|25 August 2006
Lost secrets revealed at Stonehenge
Visitors to Stonehenge over the August Bank Holiday weekend will have the chance to catch a glimpse of life in Britain more than 4,000 years ago. A team of archaeologists from around Britain are carrying out excavations at Woodhenge, Durrington Walls and Stonehenge Cursus to find out more about these sites and their links with Stonehenge. The work is part of the Stonehenge Riverside Project, designed to explore the archaeological evidence from the landscape around Stonehenge, Woodhenge and Durrington Walls, and to examine this wide complex of monuments and human activities.
In 2005, archaeologists at Durrington Walls discovered remains of at least three Neolithic houses, as well as the first known metalled road surface from the European Neolithic period. This formed a ceremonial avenue aligned on the Midsummer Solstice sunset. The wooden circles of Durrington Walls and Woodhenge appeared to have been connected to Stonehenge by their avenues and the river Avon. This year, the team will be going further, investigating the timber circle of Woodhenge, trying to find evidence from similar timber structures inside the circular enclosure of Durrington Walls and looking for a possible lost bluestone henge on the Stonehenge Cursus.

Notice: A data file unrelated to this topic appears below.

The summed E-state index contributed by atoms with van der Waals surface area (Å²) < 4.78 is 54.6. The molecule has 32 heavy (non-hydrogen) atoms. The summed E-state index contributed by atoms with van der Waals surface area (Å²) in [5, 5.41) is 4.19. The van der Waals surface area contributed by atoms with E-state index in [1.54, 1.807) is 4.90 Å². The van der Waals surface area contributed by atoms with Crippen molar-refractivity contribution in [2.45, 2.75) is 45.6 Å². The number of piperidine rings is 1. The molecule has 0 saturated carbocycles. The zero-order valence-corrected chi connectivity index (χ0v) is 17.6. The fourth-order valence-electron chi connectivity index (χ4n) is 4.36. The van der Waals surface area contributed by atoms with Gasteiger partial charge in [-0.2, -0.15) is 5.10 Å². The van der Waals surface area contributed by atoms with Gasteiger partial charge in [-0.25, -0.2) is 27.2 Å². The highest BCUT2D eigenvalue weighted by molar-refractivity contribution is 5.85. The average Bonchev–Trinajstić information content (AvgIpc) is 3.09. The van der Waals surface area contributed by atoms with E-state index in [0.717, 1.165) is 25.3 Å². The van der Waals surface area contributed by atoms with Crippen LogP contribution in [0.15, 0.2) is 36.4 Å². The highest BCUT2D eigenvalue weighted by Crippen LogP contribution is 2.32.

English Heritage Outreach Officer for the South West, Kath Graham, said: "This is a really special opportunity to see how the people who built these unique landmarks lived and worked, and experience another side to the Stonehenge World Heritage Site." The public is invited to visit these ongoing excavations at the special open day - 10am to 4pm throughout the Bank Holiday weekend (August 26 to 28).
Sources: 24dash.com, Redhill Reigate Horley Life (22 August 2006)
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